Context: The COVID-19 pandemic disrupted clinical research in many medical and surgical fields, resulting in research waste and loss of treatment for patients. Although other areas have been explored, the extent of the pandemic’s influence on osteoarthritis (OA) trials is currently unknown.
Objectives: This study aims to explore the reasons for termination of clinical trials investigating OA during the COVID-19 pandemic.
Methods: We searched ClinicalTrials.gov for OA trials and characterized their reason for discontinuation, noting where trialists directly cited the COVID-19 pandemic as the reason for trial discontinuation. We also coded other common reasons for trial discontinuation. Descriptive and inferential statistics were performed to determine the difference in enrollment, funding source, trial phase, allocation, and intervention type between the trials terminated early due to pandemic and nonpandemic reasons.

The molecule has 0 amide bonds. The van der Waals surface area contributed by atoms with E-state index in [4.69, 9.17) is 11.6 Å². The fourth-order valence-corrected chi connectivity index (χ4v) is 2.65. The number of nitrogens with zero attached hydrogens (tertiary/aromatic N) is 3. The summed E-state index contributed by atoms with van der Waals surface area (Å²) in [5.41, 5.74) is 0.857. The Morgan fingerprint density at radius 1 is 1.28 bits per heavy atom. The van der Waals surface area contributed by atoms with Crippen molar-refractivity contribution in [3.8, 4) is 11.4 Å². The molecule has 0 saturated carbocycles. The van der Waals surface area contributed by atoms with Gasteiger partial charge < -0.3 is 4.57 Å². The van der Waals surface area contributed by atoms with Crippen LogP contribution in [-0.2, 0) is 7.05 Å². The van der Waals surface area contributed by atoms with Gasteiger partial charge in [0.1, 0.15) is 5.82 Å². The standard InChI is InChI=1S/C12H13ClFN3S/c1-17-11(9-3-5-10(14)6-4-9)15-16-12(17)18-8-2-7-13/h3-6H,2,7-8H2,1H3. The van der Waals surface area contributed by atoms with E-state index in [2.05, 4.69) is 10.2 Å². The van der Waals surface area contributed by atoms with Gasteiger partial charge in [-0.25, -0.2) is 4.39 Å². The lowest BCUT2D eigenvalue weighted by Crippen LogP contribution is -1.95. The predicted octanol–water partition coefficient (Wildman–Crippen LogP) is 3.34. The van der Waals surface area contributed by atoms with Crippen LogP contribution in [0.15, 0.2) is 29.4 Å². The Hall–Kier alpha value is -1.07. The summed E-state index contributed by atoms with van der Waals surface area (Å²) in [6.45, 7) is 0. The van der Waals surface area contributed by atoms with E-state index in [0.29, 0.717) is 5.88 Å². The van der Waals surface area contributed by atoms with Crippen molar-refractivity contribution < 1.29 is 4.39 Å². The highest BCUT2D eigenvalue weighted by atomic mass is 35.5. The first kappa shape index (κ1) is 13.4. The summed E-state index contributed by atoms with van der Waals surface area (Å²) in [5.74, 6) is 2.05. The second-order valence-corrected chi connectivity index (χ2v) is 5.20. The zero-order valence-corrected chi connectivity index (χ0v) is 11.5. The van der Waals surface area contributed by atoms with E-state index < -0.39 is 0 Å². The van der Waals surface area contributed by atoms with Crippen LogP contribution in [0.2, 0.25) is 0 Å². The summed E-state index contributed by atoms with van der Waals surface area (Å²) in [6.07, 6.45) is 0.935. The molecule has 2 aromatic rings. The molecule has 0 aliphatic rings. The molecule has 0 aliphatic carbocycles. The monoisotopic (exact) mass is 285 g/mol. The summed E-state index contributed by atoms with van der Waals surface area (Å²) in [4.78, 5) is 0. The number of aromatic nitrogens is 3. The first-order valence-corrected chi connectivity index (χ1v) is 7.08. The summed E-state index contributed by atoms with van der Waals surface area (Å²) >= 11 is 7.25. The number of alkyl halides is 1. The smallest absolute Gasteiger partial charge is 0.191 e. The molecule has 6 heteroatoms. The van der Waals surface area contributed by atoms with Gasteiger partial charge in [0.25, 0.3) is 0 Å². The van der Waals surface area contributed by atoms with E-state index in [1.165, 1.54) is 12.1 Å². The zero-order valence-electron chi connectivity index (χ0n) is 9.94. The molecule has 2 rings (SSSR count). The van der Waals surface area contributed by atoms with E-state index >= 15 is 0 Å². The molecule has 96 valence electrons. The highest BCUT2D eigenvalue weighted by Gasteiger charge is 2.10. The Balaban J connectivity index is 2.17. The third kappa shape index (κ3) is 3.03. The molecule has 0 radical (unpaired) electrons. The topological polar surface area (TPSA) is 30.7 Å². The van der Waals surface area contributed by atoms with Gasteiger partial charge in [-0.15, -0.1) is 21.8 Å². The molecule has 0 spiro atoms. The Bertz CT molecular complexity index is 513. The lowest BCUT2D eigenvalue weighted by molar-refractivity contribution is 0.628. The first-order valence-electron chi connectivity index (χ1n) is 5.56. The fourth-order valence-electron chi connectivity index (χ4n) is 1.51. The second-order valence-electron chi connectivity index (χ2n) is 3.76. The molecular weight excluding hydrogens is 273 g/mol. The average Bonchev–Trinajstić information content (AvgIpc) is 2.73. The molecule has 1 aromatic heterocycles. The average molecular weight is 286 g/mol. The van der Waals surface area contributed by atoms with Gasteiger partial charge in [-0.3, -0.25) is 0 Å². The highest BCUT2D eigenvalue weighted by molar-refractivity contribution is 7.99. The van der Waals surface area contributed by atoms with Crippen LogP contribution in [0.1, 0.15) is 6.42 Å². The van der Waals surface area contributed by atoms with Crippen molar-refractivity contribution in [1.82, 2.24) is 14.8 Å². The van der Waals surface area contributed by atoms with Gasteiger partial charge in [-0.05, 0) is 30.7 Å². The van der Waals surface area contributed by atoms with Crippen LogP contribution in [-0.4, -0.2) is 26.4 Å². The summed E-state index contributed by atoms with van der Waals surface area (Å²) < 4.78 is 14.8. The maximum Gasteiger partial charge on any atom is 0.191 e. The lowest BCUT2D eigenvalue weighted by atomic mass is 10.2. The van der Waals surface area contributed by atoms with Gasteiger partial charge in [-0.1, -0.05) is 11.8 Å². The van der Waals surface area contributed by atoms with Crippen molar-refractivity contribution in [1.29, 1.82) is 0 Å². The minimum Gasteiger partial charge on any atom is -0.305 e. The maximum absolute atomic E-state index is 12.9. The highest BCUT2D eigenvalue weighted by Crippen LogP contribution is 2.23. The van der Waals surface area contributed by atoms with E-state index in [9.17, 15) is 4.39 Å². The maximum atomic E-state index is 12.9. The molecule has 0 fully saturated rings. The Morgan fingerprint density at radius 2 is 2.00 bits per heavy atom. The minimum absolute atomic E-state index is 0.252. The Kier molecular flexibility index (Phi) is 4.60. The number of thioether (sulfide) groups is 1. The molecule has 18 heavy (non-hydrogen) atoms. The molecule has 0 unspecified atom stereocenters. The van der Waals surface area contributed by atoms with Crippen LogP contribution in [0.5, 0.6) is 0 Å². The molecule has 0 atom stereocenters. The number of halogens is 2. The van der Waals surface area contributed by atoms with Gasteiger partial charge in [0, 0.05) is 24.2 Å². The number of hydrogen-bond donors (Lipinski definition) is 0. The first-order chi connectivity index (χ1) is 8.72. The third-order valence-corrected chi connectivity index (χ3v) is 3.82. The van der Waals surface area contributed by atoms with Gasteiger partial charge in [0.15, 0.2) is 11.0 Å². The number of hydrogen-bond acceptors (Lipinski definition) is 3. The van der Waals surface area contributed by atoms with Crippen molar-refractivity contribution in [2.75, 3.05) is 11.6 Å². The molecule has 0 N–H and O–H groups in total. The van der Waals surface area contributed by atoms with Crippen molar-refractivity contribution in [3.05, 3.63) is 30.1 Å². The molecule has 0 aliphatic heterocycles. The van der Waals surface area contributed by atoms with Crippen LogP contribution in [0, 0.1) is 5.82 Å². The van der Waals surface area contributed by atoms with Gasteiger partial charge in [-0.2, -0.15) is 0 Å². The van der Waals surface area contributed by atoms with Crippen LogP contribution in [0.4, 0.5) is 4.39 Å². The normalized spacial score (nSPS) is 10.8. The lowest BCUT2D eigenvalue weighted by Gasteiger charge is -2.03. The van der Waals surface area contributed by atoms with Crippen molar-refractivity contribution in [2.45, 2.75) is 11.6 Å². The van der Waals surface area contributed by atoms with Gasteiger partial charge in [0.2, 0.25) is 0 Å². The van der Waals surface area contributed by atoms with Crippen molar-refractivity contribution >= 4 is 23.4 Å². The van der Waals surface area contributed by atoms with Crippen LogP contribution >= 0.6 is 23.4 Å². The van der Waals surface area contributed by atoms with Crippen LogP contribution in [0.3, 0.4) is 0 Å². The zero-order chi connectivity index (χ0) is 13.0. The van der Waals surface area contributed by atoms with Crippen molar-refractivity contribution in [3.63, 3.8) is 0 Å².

Results: Out of 135 clinical trials, 119 were included and 27 (22.7 %) of them reported the COVID-19 pandemic as a primary reason for discontinuation, which was the overall most common reason for OA trial discontinuation during the study period. We found statistically significant differences for trials discontinued due to pandemic vs. non–pandemic-related reasons, with trials having sites outside the United States, randomized allocation, and drug or device intervention type being most affected. However, there was no statistically significant difference between groups regarding trial phase, funding source, or enrollment.
Conclusions: This study highlights the impact of the COVID-19 pandemic on the clinical trials related to OA. We found that many trials reported discontinuation directly due to the pandemic, which may lead to the loss or delay of novel treatments for OA. To avoid such discontinuation in the future, alternative methods for conducting OA-related clinical trials should be explored and implemented.